3 reasons why truckers aren’t driving max hours

October 6, 2022

yawning driver

Efficiency and productivity are the keys to success for any transport operation. This means carriers must get the maximum number of miles from their drivers that can be safely and legally driven. By law, drivers can stay behind the wheel for 11 hours (after 10 hours of rest) in a 24-hour period, 60 hours on duty in seven consecutive days, or 70 hours on duty in eight consecutive days. Any hours left on the table means a costly hit to the bottom line.

According to a survey from capacity aggregation firm FleetOps, the number of undriven hours from truck drivers across North America are on the rise. This news may come as some surprise given the supply chain shortfalls and driver shortages present in the modern transport industry—conditions that should see truckers busier than ever. What’s driving the trend toward undriven hours, and could extra freight capacity be hiding in plain sight?

Why are so many drivers leaving unused hours on the table? Find out in this week’s episode of the Stay In Your Lane Podcast.

FleetOps compiled data from electronic logging devices (ELD) to reach the conclusion that the number of undriven hours has increased month-to-month compared to data from the previous year. To uncover the source of this issue, FleetOps conducted a survey of over 900 carriers. Three primary causes for the rise in undriven hours were discovered upon review of the survey results:

  • Rising fuel costs—Among the survey’s respondents who reported spending less time behind the wheel, 71% said the rising cost of fuel and other inflation-related expenses were to blame. With diesel lingering between five and six dollars per gallon, drivers are choosing to stop early rather than filling up again. Making matters worse, OPEC+ recently announced that it will cut oil production by 2 million barrels per day, which is equivalent to around 2% of global demand for oil. This move will see prices at the pump climb even higher.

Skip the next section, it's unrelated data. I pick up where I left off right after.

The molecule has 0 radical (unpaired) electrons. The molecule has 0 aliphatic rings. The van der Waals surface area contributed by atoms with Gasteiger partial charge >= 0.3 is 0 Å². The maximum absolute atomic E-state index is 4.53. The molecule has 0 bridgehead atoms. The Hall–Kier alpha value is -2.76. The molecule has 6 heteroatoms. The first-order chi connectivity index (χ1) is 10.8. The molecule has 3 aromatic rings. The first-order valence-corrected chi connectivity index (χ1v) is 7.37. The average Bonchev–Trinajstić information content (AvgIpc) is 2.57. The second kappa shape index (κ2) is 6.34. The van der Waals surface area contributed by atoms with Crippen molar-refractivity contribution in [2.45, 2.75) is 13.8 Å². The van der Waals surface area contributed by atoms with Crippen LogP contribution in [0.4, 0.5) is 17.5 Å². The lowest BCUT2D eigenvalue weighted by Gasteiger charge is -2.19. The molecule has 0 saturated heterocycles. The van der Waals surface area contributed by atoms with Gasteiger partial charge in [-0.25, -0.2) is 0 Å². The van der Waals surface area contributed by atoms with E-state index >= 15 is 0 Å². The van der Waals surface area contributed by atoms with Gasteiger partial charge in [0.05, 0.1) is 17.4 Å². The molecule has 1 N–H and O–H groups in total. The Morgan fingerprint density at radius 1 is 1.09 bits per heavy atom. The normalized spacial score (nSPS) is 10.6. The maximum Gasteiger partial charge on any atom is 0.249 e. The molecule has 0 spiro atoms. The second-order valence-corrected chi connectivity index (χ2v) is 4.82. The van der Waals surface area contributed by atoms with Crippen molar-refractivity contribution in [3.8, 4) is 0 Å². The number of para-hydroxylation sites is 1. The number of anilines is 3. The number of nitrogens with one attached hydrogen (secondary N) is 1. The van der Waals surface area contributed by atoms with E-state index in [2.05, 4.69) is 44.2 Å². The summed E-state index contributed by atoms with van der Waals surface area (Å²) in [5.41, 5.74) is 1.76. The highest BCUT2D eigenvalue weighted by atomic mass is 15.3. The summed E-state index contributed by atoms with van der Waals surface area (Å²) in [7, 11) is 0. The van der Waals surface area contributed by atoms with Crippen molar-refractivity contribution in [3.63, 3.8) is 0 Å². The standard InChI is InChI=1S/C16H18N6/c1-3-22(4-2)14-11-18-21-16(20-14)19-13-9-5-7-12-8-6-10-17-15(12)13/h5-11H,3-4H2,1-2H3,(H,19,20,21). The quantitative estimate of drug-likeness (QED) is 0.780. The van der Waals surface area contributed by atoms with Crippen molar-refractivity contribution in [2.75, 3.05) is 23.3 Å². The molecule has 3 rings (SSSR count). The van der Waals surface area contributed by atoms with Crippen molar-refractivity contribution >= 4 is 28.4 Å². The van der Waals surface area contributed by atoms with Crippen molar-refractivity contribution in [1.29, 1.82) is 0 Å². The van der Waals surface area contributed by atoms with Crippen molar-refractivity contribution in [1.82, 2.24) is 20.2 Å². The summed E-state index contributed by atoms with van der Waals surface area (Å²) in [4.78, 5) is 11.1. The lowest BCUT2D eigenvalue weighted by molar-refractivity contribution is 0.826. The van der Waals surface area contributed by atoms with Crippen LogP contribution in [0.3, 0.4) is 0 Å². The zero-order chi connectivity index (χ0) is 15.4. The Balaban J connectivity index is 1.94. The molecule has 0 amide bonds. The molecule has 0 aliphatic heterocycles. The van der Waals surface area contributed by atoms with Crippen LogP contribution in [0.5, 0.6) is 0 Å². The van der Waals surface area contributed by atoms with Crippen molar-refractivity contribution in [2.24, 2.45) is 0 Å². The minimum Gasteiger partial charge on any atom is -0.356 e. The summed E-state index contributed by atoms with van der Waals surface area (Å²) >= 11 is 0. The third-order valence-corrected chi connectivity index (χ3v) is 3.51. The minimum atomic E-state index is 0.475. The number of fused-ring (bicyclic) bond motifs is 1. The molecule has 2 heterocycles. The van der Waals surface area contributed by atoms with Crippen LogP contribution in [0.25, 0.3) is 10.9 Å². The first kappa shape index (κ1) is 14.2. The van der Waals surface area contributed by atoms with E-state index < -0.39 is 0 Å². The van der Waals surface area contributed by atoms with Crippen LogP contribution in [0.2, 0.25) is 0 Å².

• Declining demand—31% of drivers who left hours undriven said that their inactivity resulted from a lack of demand from shippers. Inflation has drastically reduced the volume of consumer spending, and retailers are already holding more stock than they can move. This situation is directly contributing to a decrease in demand for freight transport.
  • Long wait times—Inefficiencies in the unloading process, including long waits for loading, unloading, and parking, were the cause of undriven hours according to 30% of drivers. Logistics facilities are experiencing staffing shortages. With fewer dedicated employees on hand to handle shipping or receiving, longer wait times are inevitable.

Factors such as competition with other carriers, a desire to drive less (due to retirement, getting a second job in a different industry, or illness) and frustrations surrounding ELD mandates were also singled out by the survey’s participants as reasons for undriven hours.

Which types of carrier operations are hardest hit by current economic difficulties? Learn more in the latest episode of the Stay In Your Lane Podcast.

The issues described by these drivers could be more pronounced in certain segments of the transport market. Regional, ecommerce, and short delivery drivers are more susceptible to the hang-ups that lead to unused hours than their counterparts in the long-haul game. Fierce competition also means that securing a desirable longer trip isn’t always easy.

Even under more stable economic conditions, freight capacity is a complex puzzle. With inflation continuing to dampen consumer spending, it’s unlikely that conditions will improve for carriers in the fourth quarter of 2022. Troubling market conditions such as high fuel prices (made even worse by OPEC’s recent decision to cut production) make working efficiently more important than ever. To help maximize profit and reduce the number of undriven hours, stakeholders across all segments of transport must do their part to find efficiencies in their processes.

Carriers who work with Triple T Transport for their freight brokerage needs benefit from our strong industry relationships. Contact us today to learn more about our services for carriers and gain access to some of the most desirable routes in the business.

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